But Raymondville Water Treatment Supervisor Javier Rodriguez says the U.S.-Mexico treaty calls for a minimum 350,000 acre-feet release of water each year of the five year cycle, and says the water crisis has reached a stage that those water releases need to happen sooner rather than later.
The City of Raymondville enacted a stage-three emergency water plan early last month and issued strict rules on water use by local residents and businesses.
Drusina says the Valley needs a short-term fix on its immediate water needs, especially since it is traditional planting time for Valley agriculture. Most Valley farmers are delaying planting decisions until they can determine if there will be enough water for irrigation this year to sustain a crop.
Mexico owes the U.S. more than a years worth of water so far.
Fueling concerns of water stakeholders in Texas are reports that Mexico is building additional dams across the border designed to catch more water from the Rio Conchos watershed. Some are openly concerned that perhaps Mexico plans on continuing to deny the U.S the water they owe according to the treaty.
It wouldn’t be the first time. Treaty violations have been cropping up since a 1907 water treaty, amended in 1944 and 1948, which spawned a number of new water violation allegations. The water problems escalated with years of increased population and development and especially when parts of northern Mexico became an agriculturally-rich area for growing fruit and produce in the early 1990s.
"There is a concern that the construction of additional dams (in Mexico) would make it less likely that they will be releasing water in spite of the treaty," Shaw told the group.
Drusina said he had heard the dams under construction are for flood control and the water that will be trapped by the dams are obligated to water rights holders in Mexico.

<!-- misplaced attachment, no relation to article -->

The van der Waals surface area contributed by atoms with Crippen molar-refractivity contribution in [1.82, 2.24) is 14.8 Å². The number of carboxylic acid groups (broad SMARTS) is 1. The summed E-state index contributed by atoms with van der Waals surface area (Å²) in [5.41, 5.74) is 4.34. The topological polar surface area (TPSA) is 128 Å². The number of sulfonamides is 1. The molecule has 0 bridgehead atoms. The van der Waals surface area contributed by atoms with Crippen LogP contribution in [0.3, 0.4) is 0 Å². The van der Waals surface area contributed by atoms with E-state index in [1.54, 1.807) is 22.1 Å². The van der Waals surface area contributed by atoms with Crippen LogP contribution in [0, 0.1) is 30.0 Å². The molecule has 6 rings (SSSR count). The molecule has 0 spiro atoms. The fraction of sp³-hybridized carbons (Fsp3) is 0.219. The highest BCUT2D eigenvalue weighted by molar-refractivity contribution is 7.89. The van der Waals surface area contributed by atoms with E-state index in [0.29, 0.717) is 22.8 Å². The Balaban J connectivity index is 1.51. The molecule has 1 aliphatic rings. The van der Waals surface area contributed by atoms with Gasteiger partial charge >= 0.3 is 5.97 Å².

So far, a group of South Texas Congressmen and officials from a coalition of local government and a number of irrigation districts have sent letters to officials in Mexico, the International Boundary Water Commission and the U.S. State Department asking for action. Late Monday, U.S. Sen. John Cornyn added his voice to encourage officials on both sides of the border to negotiate a water release settlement to avoid a worsening crisis in South Texas.
In his letter to IBWC officials, Cornyn cited a prior water debit issue with Mexico that happened during a ten-year period beginning in 1992. He said the debt at one time totaled some 1.5 million acre-feet of water that was not fully paid until September 2005. The incident was blamed for causing Texas farmers to lose hundreds of millions of dollars during the shortfall, Cornyn writes. He made reference to “sustained negotiations with Mexico” as necessary to bring a conclusion to that water dispute, a measure he is recommending now.
“As it stands now, many farmers have already been put on notice that they will receive only one irrigation this year unless something happens to relieve shrinking reservoirs, and our summer crops just can’t survive on one watering. At this rate, cities across the Valley run the risk of running out of water as well,” said Brad Cowan, an AgriLife Extension agent in Hidalgo County. “We’re running at critically low levels right now.”